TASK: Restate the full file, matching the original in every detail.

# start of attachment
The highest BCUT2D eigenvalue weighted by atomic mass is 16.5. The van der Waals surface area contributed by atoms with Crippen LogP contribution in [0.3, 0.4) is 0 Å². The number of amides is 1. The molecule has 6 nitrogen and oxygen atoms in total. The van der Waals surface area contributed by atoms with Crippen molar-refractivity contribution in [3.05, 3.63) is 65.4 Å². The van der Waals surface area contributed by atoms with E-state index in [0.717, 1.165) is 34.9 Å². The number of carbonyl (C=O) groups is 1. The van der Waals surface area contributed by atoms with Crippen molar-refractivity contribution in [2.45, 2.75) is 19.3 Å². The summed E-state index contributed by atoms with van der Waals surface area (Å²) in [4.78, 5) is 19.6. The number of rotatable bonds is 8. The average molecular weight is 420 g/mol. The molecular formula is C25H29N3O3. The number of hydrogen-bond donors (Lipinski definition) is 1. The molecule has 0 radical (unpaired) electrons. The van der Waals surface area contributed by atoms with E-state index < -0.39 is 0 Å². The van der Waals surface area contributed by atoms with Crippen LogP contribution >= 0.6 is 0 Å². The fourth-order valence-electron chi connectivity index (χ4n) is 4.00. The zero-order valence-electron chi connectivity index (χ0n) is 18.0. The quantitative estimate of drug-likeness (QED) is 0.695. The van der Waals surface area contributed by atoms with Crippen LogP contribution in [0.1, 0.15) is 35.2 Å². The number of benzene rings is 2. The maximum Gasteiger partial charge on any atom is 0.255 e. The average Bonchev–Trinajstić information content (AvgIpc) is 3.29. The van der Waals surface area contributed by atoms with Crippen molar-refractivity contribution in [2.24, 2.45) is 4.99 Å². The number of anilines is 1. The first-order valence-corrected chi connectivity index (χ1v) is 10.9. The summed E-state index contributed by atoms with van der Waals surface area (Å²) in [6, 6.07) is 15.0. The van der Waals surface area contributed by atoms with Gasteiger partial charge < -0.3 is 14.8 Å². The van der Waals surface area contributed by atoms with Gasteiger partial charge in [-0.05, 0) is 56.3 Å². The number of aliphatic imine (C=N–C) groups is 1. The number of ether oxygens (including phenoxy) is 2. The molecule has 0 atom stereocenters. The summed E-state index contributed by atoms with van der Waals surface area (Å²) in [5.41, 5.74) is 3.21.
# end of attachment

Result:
The highest BCUT2D eigenvalue weighted by atomic mass is 16.5. The van der Waals surface area contributed by atoms with Crippen LogP contribution in [0.3, 0.4) is 0 Å². The number of amides is 1. The molecule has 6 nitrogen and oxygen atoms in total. The van der Waals surface area contributed by atoms with Crippen molar-refractivity contribution in [3.05, 3.63) is 65.4 Å². The van der Waals surface area contributed by atoms with E-state index in [0.717, 1.165) is 34.9 Å². The number of carbonyl (C=O) groups is 1. The van der Waals surface area contributed by atoms with Crippen molar-refractivity contribution in [2.45, 2.75) is 19.3 Å². The summed E-state index contributed by atoms with van der Waals surface area (Å²) in [4.78, 5) is 19.6. The number of rotatable bonds is 8. The average molecular weight is 420 g/mol. The molecular formula is C25H29N3O3. The number of hydrogen-bond donors (Lipinski definition) is 1. The molecule has 0 radical (unpaired) electrons. The van der Waals surface area contributed by atoms with E-state index < -0.39 is 0 Å². The van der Waals surface area contributed by atoms with Crippen LogP contribution >= 0.6 is 0 Å². The fourth-order valence-electron chi connectivity index (χ4n) is 4.00. The zero-order valence-electron chi connectivity index (χ0n) is 18.0. The quantitative estimate of drug-likeness (QED) is 0.695. The van der Waals surface area contributed by atoms with Crippen LogP contribution in [0.1, 0.15) is 35.2 Å². The number of benzene rings is 2. The maximum Gasteiger partial charge on any atom is 0.255 e. The average Bonchev–Trinajstić information content (AvgIpc) is 3.29. The van der Waals surface area contributed by atoms with Crippen molar-refractivity contribution in [2.24, 2.45) is 4.99 Å². The number of anilines is 1. The first-order valence-corrected chi connectivity index (χ1v) is 10.9. The summed E-state index contributed by atoms with van der Waals surface area (Å²) in [6, 6.07) is 15.0. The van der Waals surface area contributed by atoms with Gasteiger partial charge < -0.3 is 14.8 Å². The van der Waals surface area contributed by atoms with Gasteiger partial charge in [-0.05, 0) is 56.3 Å². The number of aliphatic imine (C=N–C) groups is 1. The number of ether oxygens (including phenoxy) is 2. The molecule has 0 atom stereocenters. The summed E-state index contributed by atoms with van der Waals surface area (Å²) in [5.41, 5.74) is 3.21.